Pros And Cons Of Super Citizens United Vs Fec

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In the past few years, the United States has seen a huge spike in the money spent in federal elections (See Appendix 4.B). Not only have candidates been making greater efforts to communicate their ideas to the American public, but super PACs have also been displaying their support for candidates and their political policies; they do so by using their right to accept unlimited donations from the public and later, use that money to promote certain candidates, or to sway voters in a desired direction. The immense power that super PACs have to sway voters has come under harsh criticism, spurring the creation of new laws and limits on the super PACs in an attempt to keep them in check and to avoid possible corruption.
These limits on super …show more content…

FEC determined that there would no longer be limitations on independent expenditures by corporations, so the Court of Appeals ruled that since corporations are able to spend freely and independently, the government “can have no legitimate anti-corruption interest in limiting contributions made for the purpose of funding such expenditures” (Chalmers, 60). Therefore, the contribution limits placed on organizations and political committees were ruled unconstitutional. iii. Effects
The Citizen’s United case had quite an influence on the court’s ruling, as they wrote that the “arguments before Citizens United, …plainly have no merit after Citizens United….Contributions to groups that make only independent expenditures cannot corrupt or create the appearance of corruption” (Murse). This ruling was another major victory for organizations because it gives them the ability to raise as much money as they possibly can for independent expenditures. The SpeechNow case marked the beginning of super PACs, since it allows organizations to ban together to raise as much money as they can (Simpson).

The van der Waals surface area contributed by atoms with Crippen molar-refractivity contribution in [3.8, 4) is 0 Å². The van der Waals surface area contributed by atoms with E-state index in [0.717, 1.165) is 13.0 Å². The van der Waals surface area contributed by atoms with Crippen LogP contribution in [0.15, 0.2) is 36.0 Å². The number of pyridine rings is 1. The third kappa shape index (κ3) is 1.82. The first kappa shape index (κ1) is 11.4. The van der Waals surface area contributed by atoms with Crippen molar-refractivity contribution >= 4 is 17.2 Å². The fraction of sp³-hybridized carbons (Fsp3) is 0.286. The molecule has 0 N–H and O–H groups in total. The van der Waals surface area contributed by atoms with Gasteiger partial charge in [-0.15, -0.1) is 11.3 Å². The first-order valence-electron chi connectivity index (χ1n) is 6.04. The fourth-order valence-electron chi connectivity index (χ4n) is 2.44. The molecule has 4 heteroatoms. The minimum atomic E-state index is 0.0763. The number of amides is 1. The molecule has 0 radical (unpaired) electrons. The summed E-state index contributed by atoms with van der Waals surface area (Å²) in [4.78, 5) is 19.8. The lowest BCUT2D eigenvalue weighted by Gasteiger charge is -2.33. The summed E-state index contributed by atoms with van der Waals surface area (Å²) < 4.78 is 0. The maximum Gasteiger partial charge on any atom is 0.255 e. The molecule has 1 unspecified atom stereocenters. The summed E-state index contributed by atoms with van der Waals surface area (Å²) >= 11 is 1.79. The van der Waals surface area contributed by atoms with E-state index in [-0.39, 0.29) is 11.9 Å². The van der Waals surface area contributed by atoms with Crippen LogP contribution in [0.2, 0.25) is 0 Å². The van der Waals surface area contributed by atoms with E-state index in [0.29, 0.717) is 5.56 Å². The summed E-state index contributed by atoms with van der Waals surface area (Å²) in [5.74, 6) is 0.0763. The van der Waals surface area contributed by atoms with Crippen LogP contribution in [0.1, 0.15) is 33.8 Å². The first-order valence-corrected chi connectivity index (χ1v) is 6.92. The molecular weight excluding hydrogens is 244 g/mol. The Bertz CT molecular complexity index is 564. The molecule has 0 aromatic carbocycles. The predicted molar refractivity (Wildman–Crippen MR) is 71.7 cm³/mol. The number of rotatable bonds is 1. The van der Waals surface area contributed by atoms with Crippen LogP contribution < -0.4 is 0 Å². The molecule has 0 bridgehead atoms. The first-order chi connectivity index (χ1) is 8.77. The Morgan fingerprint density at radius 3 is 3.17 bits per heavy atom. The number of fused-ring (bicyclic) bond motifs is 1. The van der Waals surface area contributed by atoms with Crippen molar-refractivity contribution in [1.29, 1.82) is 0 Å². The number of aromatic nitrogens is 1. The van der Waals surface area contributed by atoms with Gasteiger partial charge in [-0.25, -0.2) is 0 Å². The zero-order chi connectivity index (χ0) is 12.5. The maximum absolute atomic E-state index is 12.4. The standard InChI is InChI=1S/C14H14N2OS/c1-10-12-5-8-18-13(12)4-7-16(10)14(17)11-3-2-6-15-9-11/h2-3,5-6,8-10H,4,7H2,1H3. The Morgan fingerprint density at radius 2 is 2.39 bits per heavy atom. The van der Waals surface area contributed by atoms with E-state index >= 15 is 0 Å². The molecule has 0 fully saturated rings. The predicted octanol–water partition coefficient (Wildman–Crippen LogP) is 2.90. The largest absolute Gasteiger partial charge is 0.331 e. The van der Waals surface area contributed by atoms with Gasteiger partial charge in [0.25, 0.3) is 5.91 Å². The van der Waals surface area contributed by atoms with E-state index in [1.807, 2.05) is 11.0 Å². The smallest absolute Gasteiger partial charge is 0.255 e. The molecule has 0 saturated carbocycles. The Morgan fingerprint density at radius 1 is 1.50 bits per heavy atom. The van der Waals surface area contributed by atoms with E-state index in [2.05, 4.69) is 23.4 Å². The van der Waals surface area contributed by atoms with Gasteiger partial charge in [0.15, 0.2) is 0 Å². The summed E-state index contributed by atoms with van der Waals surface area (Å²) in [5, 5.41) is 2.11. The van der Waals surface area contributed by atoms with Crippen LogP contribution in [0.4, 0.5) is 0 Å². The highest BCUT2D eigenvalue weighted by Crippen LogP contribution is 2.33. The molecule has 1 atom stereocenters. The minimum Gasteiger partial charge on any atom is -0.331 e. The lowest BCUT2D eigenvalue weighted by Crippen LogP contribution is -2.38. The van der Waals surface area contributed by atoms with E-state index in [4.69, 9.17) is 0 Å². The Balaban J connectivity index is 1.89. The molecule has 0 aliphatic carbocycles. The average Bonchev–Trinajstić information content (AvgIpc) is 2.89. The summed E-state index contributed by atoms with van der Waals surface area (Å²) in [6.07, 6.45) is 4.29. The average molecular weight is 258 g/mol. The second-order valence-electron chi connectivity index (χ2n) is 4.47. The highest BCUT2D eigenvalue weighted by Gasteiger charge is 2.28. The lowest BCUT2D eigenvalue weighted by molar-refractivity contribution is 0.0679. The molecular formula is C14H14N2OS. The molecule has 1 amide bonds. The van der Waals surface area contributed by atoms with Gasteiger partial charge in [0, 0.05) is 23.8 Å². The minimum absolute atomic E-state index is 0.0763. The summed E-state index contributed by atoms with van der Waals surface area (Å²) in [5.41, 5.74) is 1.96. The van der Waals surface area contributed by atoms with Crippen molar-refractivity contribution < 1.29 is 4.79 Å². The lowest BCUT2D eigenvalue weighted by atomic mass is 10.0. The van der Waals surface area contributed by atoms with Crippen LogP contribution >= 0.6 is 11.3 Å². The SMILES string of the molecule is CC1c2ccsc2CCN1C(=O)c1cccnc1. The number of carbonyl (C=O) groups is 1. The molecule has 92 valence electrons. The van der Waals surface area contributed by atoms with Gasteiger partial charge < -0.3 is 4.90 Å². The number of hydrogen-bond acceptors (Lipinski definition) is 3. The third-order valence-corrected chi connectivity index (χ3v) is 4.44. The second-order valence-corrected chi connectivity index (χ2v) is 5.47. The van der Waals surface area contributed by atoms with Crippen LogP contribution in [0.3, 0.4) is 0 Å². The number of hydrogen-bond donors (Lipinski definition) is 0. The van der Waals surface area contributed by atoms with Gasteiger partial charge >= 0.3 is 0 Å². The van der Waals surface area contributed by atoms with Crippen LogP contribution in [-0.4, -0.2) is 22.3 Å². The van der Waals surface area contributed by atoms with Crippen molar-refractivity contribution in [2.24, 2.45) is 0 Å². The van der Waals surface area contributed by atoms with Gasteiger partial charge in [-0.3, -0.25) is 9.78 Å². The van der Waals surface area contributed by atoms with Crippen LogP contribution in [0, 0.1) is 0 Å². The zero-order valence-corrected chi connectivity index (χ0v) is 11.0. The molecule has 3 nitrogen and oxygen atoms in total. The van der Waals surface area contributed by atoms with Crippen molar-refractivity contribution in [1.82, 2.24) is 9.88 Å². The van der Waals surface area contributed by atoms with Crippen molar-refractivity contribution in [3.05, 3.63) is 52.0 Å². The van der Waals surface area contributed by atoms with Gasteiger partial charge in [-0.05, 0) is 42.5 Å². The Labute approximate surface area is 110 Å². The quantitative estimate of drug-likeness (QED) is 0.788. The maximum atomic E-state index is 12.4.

5.4. FEC …show more content…

Here, the FEC states that a super PAC is legally allowed to make independent expenditures under certain conditions. One of those conditions is as follows: “communication may not be made with the cooperation, consultation or concert with, or at the request or suggestion of, any candidate or his/her authorized committees or a political party, or any of their agents” (Federal Election Commission). Super PACs are not allowed to communicate with political candidates in any way. This condition was enacted in an effort to prevent bribery and quid pro quo interactions. For instance, a candidate might be tempted to agree to grant members of a super PAC certain benefits in exchange for their money, as well as support during an election. By legally prohibiting candidates and super PACs from interacting, the FEC hoped to eliminate this problem of possible

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